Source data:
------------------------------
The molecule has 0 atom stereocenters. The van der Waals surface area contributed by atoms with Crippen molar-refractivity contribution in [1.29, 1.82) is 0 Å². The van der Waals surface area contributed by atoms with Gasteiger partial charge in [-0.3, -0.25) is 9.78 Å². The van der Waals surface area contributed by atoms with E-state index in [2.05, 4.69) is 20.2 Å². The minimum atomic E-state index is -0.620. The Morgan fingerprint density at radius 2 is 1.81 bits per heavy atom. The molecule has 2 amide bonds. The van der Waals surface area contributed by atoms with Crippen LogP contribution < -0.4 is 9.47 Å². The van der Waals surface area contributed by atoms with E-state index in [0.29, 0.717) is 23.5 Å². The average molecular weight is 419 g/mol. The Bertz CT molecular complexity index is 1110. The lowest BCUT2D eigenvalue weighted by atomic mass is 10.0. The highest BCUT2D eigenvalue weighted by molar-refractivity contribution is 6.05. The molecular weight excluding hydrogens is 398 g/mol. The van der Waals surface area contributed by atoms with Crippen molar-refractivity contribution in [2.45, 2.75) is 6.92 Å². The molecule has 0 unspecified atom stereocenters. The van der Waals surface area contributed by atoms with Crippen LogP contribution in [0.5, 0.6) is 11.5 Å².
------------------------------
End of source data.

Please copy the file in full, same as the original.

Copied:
The molecule has 0 atom stereocenters. The van der Waals surface area contributed by atoms with Crippen molar-refractivity contribution in [1.29, 1.82) is 0 Å². The van der Waals surface area contributed by atoms with Gasteiger partial charge in [-0.3, -0.25) is 9.78 Å². The van der Waals surface area contributed by atoms with E-state index in [2.05, 4.69) is 20.2 Å². The minimum atomic E-state index is -0.620. The Morgan fingerprint density at radius 2 is 1.81 bits per heavy atom. The molecule has 2 amide bonds. The van der Waals surface area contributed by atoms with Crippen LogP contribution < -0.4 is 9.47 Å². The van der Waals surface area contributed by atoms with E-state index in [0.29, 0.717) is 23.5 Å². The average molecular weight is 419 g/mol. The Bertz CT molecular complexity index is 1110. The lowest BCUT2D eigenvalue weighted by atomic mass is 10.0. The highest BCUT2D eigenvalue weighted by molar-refractivity contribution is 6.05. The molecular weight excluding hydrogens is 398 g/mol. The van der Waals surface area contributed by atoms with Crippen molar-refractivity contribution in [2.45, 2.75) is 6.92 Å². The molecule has 0 unspecified atom stereocenters. The van der Waals surface area contributed by atoms with Crippen LogP contribution in [0.5, 0.6) is 11.5 Å².